Drones are becoming more available and affordable; nearly anyone with a few extra dollars to spend can have one. While drones can still reach upwards of thousands of dollars, cheaper ones can be at the fifty-dollar area. Tech stores and hobby shops worldwide offer drones to customers, while more-serious orders can be fulfilled via online shopping.
Drones are no longer mere cameras that can fly around. Today, drones fulfill a variety of jobs in nearly all facets of society. From maintaining building security, surveillance, search and rescue, and item delivery, drones optimize work with their autonomy and flight.
A Golden Opportunity
New advancements happen regularly, giving drones better designs, better battery life, and faster recharging. But that poses the question: are we actually in a ‘golden age’ when it comes to drone technology?
While there is an abundance of drones available in the market, society may still see it as a niche product. People and businesses in general still prefer to do it ‘the old way’. Even in the midst of a new decade, people still prefer traditional methods to newer, untested methods.
Drones in security for instance can cover more ground, require less management, and can record everything from a better vantage point. However, most companies would still prefer hiring security guards and placing cameras instead of relying on drones. While these methods may be older, they are proven methods, and are therefore, a safer bet. Drones require specialized controls, and companies may not want to invest on a newer product. At the end of the day, people still rely on manpower over machine to get the job done. While human error is a possibility, it is still a proven way of doing things – and that counts more than anything else.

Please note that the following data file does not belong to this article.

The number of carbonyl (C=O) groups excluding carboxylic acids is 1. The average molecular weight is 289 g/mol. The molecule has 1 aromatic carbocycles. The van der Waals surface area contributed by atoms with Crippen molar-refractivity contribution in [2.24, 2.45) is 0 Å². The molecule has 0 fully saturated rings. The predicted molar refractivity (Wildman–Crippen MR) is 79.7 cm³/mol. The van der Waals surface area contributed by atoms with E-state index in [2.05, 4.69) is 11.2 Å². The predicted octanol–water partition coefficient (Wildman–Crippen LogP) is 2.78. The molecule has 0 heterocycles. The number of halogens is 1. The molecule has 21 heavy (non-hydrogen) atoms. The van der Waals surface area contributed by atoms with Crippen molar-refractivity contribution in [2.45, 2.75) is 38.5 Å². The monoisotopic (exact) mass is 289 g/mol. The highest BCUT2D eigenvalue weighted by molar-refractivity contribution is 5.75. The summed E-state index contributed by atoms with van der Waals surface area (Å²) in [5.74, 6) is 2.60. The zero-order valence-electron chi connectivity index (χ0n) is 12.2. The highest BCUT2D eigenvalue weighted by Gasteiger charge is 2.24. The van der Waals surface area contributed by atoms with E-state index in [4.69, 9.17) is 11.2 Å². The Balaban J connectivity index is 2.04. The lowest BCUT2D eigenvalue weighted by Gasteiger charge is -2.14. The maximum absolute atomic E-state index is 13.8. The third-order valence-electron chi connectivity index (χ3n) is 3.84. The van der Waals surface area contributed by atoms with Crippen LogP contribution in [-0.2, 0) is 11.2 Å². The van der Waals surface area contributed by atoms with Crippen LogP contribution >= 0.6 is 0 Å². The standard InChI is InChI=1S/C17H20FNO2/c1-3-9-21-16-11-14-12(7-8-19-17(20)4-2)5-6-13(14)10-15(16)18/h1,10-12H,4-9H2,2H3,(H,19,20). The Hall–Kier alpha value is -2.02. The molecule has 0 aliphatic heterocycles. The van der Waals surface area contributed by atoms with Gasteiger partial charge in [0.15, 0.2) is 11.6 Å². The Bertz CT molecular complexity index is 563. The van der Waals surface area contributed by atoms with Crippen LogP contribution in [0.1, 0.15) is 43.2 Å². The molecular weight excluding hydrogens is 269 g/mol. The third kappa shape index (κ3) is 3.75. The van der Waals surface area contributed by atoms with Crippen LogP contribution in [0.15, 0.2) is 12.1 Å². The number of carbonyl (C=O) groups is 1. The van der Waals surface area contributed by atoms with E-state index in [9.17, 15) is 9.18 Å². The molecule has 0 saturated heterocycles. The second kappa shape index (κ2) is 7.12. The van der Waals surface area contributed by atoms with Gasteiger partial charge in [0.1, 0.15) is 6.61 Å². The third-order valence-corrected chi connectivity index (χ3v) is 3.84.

Take the Good with the Bad
While drones have made a number of things more efficient, they are not perfect. Irresponsible drone use have caused chaos all over the world. Airport incidents have risen in number over the past few years. These drone sightings have caused a number of disruptions in airport security, leading to flight delays, cancellations, and even aircraft damage. Even though irresponsible drone flying is but a minute percentage, this does paint drone owners in bad light.
If bad news involving drones do not involve airports, the next likely scenario revolves around privacy. Tourists are a common example of this, as they use their drones while traveling in order to take snapshots of the trip. It can often lead to incidents, such as flying over restricted areas like government buildings. People have faced fines and even jail time because of illegal drone flying while abroad.
A Malevolent Eye
Other times, drones have been accused of spying on people. Peeping Toms now have a flying camera to snoop on other people. Residential areas in particular receive complaints about drones hovering above their homes. Private companies often notify authorities when an unknown drone flies around their areas. Even flying in public spaces can draw some ire. Flying your drone around beaches for instance can be viewed as malicious, as people often have less clothing and feel more exposed.
Reasons for these complaints all boil down to the feeling of being watched. A drone in the sky, armed with a high-definition camera, can record a lot of things from that vantage point. Nobody wants to feel recorded when they never gave any consent. Even if your intentions are harmless and the persons complaining are not your target, without proof it is a matter of violating privacy.
So what do you guys think? Are we living in the golden age of drones? Or is this golden age still to come? Are the current batch of drones the peak of the technology, or are transport drones capable of carrying people the next step?